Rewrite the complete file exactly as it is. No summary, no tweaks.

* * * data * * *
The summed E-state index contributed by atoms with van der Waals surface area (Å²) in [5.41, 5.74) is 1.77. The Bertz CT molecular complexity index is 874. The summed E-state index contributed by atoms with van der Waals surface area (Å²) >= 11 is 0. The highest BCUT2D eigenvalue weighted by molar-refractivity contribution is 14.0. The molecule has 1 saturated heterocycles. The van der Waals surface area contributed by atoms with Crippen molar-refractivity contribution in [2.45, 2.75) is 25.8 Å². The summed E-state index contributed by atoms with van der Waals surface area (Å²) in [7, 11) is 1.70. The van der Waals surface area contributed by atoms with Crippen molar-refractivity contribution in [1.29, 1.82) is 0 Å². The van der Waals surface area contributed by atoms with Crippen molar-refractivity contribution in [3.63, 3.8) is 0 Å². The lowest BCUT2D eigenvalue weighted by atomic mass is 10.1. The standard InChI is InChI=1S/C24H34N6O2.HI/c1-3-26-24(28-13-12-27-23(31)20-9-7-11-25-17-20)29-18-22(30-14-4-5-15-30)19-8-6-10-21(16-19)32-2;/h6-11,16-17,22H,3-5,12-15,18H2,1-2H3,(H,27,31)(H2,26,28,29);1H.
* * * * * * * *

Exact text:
The summed E-state index contributed by atoms with van der Waals surface area (Å²) in [5.41, 5.74) is 1.77. The Bertz CT molecular complexity index is 874. The summed E-state index contributed by atoms with van der Waals surface area (Å²) >= 11 is 0. The highest BCUT2D eigenvalue weighted by molar-refractivity contribution is 14.0. The molecule has 1 saturated heterocycles. The van der Waals surface area contributed by atoms with Crippen molar-refractivity contribution in [2.45, 2.75) is 25.8 Å². The summed E-state index contributed by atoms with van der Waals surface area (Å²) in [7, 11) is 1.70. The van der Waals surface area contributed by atoms with Crippen molar-refractivity contribution in [1.29, 1.82) is 0 Å². The van der Waals surface area contributed by atoms with Crippen molar-refractivity contribution in [3.63, 3.8) is 0 Å². The lowest BCUT2D eigenvalue weighted by atomic mass is 10.1. The standard InChI is InChI=1S/C24H34N6O2.HI/c1-3-26-24(28-13-12-27-23(31)20-9-7-11-25-17-20)29-18-22(30-14-4-5-15-30)19-8-6-10-21(16-19)32-2;/h6-11,16-17,22H,3-5,12-15,18H2,1-2H3,(H,27,31)(H2,26,28,29);1H.